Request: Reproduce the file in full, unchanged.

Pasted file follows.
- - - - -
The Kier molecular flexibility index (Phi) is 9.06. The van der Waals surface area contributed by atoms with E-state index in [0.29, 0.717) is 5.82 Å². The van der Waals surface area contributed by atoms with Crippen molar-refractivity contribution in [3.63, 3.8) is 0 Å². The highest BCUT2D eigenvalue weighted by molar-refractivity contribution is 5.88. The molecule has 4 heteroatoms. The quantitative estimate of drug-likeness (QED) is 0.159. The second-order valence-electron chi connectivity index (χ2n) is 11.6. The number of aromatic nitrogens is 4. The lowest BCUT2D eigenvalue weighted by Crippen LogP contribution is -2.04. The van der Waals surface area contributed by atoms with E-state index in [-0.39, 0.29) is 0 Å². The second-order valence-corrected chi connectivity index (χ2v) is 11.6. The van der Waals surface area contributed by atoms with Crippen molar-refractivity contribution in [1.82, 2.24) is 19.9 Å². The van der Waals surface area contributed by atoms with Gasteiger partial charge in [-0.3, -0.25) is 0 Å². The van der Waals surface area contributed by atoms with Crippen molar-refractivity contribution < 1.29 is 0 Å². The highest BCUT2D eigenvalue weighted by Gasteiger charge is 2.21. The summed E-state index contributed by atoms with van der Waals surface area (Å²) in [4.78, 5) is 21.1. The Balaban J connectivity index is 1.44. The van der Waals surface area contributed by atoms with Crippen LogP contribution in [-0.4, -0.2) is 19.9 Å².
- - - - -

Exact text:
The Kier molecular flexibility index (Phi) is 9.06. The van der Waals surface area contributed by atoms with E-state index in [0.29, 0.717) is 5.82 Å². The van der Waals surface area contributed by atoms with Crippen molar-refractivity contribution in [3.63, 3.8) is 0 Å². The highest BCUT2D eigenvalue weighted by molar-refractivity contribution is 5.88. The molecule has 4 heteroatoms. The quantitative estimate of drug-likeness (QED) is 0.159. The second-order valence-electron chi connectivity index (χ2n) is 11.6. The number of aromatic nitrogens is 4. The lowest BCUT2D eigenvalue weighted by Crippen LogP contribution is -2.04. The van der Waals surface area contributed by atoms with E-state index in [-0.39, 0.29) is 0 Å². The second-order valence-corrected chi connectivity index (χ2v) is 11.6. The van der Waals surface area contributed by atoms with Crippen molar-refractivity contribution in [1.82, 2.24) is 19.9 Å². The van der Waals surface area contributed by atoms with Gasteiger partial charge in [-0.3, -0.25) is 0 Å². The van der Waals surface area contributed by atoms with Crippen molar-refractivity contribution < 1.29 is 0 Å². The highest BCUT2D eigenvalue weighted by Gasteiger charge is 2.21. The summed E-state index contributed by atoms with van der Waals surface area (Å²) in [4.78, 5) is 21.1. The Balaban J connectivity index is 1.44. The van der Waals surface area contributed by atoms with Crippen LogP contribution in [-0.4, -0.2) is 19.9 Å².